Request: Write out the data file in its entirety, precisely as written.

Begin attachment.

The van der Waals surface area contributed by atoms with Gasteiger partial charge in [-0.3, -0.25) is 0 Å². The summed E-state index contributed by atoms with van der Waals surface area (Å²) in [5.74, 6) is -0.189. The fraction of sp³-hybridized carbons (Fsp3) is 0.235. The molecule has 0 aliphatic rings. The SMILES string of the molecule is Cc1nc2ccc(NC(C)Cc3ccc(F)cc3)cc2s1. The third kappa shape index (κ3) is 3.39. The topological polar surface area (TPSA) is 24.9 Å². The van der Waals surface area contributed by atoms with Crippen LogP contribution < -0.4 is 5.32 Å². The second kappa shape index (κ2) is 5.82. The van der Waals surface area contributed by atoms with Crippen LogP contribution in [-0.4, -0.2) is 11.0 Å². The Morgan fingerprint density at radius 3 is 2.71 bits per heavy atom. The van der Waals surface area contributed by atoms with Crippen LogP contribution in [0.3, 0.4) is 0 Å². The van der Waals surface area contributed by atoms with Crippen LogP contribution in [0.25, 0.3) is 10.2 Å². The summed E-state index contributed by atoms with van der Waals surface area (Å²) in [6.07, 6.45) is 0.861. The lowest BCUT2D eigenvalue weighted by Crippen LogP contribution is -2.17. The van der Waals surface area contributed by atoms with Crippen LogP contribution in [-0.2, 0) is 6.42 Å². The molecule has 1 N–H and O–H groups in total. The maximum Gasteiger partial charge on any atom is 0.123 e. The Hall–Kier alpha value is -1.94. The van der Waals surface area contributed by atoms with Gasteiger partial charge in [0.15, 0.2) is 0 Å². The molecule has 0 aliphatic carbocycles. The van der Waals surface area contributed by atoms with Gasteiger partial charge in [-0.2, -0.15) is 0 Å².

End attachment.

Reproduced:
The van der Waals surface area contributed by atoms with Gasteiger partial charge in [-0.3, -0.25) is 0 Å². The summed E-state index contributed by atoms with van der Waals surface area (Å²) in [5.74, 6) is -0.189. The fraction of sp³-hybridized carbons (Fsp3) is 0.235. The molecule has 0 aliphatic rings. The SMILES string of the molecule is Cc1nc2ccc(NC(C)Cc3ccc(F)cc3)cc2s1. The third kappa shape index (κ3) is 3.39. The topological polar surface area (TPSA) is 24.9 Å². The van der Waals surface area contributed by atoms with Crippen LogP contribution < -0.4 is 5.32 Å². The second kappa shape index (κ2) is 5.82. The van der Waals surface area contributed by atoms with Crippen LogP contribution in [-0.4, -0.2) is 11.0 Å². The Morgan fingerprint density at radius 3 is 2.71 bits per heavy atom. The van der Waals surface area contributed by atoms with Crippen LogP contribution in [0.3, 0.4) is 0 Å². The van der Waals surface area contributed by atoms with Crippen LogP contribution in [0.25, 0.3) is 10.2 Å². The summed E-state index contributed by atoms with van der Waals surface area (Å²) in [6.07, 6.45) is 0.861. The lowest BCUT2D eigenvalue weighted by Crippen LogP contribution is -2.17. The van der Waals surface area contributed by atoms with Crippen LogP contribution in [-0.2, 0) is 6.42 Å². The molecule has 1 N–H and O–H groups in total. The maximum Gasteiger partial charge on any atom is 0.123 e. The Hall–Kier alpha value is -1.94. The van der Waals surface area contributed by atoms with Gasteiger partial charge in [0.15, 0.2) is 0 Å². The molecule has 0 aliphatic carbocycles. The van der Waals surface area contributed by atoms with Gasteiger partial charge in [-0.2, -0.15) is 0 Å².